Abortion, like genocide and other crimes, has been around a long time. The modern novelty has been technology. Mass killing by the Nazis was made possible by the railroad and road transport, and followed the example of the earlier Armenian genocide. The atom bomb dropped on Japanese cities was a technological marvel. Suction machines were first used to destroy unborn children in utero in Communist Russia in 1922, and spread to the West. Currently in the U.S. there are about a million abortions a year. Entrepreneurial abortionists have been able for decades to perform a series of such suction abortions in rapid succession. Now chemical abortion promises to make the self-induced abortion common, and more difficult to trace...

Complete article here.


  1. Nazism and communism are still around in one form or another. Red China comes to mind.

  2. Excellent article. Dr. Humphrey rightly names the enemy, "secularism". I would gently disagree with this statement:

    "...Note that our "enemy" in the new moral "war" is not a particular religion or ideology..."

    in that secularism is in fact particular (not general) and is a religion - though this is denied by its adherents and evangelists. This is something that men like C.S. Lewis and Charles Taylor and even Justice Kennedy get right - the Cartesian Self *is* a religion and it is the "Destruction of (Christian) Humanity" as Lewis put it.

  3. On dehumanization and fighting abortion and our hosts take, as Dr. Humphrey (and Lewis before him) explain, it is Secularism that is dehumanizing and a Christian stance before this dehumanization (e.g. these pregnancy centers and their ultrasound machines) that attempts a re-humanization.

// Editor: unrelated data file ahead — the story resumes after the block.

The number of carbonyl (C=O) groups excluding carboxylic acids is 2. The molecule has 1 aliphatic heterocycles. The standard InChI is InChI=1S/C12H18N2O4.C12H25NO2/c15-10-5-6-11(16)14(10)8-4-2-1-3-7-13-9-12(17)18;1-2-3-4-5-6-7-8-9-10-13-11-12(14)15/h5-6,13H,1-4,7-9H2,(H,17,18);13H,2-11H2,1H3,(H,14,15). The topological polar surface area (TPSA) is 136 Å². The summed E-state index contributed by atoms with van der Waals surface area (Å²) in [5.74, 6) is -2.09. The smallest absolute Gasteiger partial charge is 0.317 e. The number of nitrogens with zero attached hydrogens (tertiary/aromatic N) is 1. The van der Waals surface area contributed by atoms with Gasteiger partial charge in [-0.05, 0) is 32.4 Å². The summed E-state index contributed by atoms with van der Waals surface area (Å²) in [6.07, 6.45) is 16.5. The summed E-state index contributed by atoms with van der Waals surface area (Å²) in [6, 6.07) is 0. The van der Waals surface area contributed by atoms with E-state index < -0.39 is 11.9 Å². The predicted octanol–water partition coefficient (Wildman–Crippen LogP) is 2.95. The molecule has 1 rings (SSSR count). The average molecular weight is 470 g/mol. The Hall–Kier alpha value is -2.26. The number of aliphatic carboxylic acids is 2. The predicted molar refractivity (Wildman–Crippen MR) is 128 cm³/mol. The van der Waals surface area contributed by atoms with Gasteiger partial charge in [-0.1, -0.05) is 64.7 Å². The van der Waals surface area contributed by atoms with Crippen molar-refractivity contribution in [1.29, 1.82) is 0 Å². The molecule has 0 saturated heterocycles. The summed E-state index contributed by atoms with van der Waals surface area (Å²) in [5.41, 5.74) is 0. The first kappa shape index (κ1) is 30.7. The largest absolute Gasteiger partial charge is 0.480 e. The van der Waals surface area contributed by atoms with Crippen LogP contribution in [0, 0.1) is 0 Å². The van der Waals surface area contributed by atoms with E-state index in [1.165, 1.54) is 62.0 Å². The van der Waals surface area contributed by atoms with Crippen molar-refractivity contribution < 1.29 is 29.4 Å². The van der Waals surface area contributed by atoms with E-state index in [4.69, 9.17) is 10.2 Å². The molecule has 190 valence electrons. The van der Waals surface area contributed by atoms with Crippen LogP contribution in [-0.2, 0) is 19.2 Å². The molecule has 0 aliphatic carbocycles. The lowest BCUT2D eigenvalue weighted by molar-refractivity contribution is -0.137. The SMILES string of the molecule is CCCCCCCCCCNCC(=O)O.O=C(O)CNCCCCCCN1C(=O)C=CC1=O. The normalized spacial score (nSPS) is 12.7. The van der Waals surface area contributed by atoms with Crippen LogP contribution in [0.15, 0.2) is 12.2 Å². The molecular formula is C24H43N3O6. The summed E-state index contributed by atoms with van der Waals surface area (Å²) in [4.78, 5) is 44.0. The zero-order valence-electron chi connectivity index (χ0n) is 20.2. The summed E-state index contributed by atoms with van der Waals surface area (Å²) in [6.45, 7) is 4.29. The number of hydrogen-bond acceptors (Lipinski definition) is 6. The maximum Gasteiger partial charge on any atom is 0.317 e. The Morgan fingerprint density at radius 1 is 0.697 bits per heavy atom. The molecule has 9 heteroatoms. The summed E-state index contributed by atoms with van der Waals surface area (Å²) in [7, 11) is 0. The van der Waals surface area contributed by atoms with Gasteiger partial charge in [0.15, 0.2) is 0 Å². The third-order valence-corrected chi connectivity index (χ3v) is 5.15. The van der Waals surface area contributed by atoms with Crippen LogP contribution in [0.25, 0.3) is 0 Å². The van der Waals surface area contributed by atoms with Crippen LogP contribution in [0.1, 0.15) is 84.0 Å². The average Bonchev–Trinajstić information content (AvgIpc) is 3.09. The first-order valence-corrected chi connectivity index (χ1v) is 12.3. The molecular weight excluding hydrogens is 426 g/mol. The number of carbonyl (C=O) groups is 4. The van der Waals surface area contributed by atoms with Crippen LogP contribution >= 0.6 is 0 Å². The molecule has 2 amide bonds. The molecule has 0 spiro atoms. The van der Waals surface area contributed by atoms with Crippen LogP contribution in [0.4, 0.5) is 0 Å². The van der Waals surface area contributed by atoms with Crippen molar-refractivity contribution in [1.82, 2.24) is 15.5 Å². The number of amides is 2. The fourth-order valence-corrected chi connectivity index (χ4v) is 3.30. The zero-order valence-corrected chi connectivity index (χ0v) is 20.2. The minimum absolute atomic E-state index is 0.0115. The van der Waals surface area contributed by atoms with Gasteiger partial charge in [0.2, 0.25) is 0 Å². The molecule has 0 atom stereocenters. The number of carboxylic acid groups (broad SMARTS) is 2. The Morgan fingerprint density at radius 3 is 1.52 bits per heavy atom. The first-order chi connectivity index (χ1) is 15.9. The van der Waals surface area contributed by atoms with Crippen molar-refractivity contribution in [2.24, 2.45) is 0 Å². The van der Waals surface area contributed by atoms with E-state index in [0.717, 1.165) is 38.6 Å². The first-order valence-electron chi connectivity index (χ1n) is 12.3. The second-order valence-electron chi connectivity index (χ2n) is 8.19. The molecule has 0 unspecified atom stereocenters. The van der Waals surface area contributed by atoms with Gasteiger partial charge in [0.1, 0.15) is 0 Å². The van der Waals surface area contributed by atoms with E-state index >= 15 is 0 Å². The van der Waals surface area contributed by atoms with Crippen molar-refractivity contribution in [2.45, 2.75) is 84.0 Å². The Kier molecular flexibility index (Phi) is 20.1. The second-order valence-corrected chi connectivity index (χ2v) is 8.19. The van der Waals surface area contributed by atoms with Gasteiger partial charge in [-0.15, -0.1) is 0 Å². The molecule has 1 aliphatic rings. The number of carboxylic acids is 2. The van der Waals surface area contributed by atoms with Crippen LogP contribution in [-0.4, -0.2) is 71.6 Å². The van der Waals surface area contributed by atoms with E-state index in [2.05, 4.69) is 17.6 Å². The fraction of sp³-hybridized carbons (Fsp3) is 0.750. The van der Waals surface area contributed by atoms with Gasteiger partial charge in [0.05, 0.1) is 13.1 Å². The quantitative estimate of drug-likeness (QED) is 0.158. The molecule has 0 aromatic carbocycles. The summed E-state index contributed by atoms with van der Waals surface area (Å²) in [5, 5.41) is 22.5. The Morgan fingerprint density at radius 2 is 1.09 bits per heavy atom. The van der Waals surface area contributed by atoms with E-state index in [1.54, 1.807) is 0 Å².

That said, I think it needs to be honestly admitted the how/why of what secularism is - a real delustional denial of humanity, and in the case of abortion and radical secularists a real destruction of it. In other words, the "opposition" is in fact de-humanized. Christianity we look for ways to bring this "opposition" back from the brink - to "come to themselves" and not simply destroy them or ignore them, but we must be sober and honest about what and who they are IMO...

  4. Each of these ideologies including secularism has roots in the dialectic autonomous view of human beings and the specific denial of a living, incarnate Lord.

    The battle is thus the same even though some tactics may change.

    The weapon is neither philosophy nor theology but encounter with the Living God.

    Anything less than that is window dressing. Fortunately He is closer than hands and feet--everywhere present, filling all things. The challenge is two fold: recognizing that ourselves and being able to communicate that present reality to those around us.

    One would think that the empty would seek more readily being filled but we are a stiff necked people--or at least I am.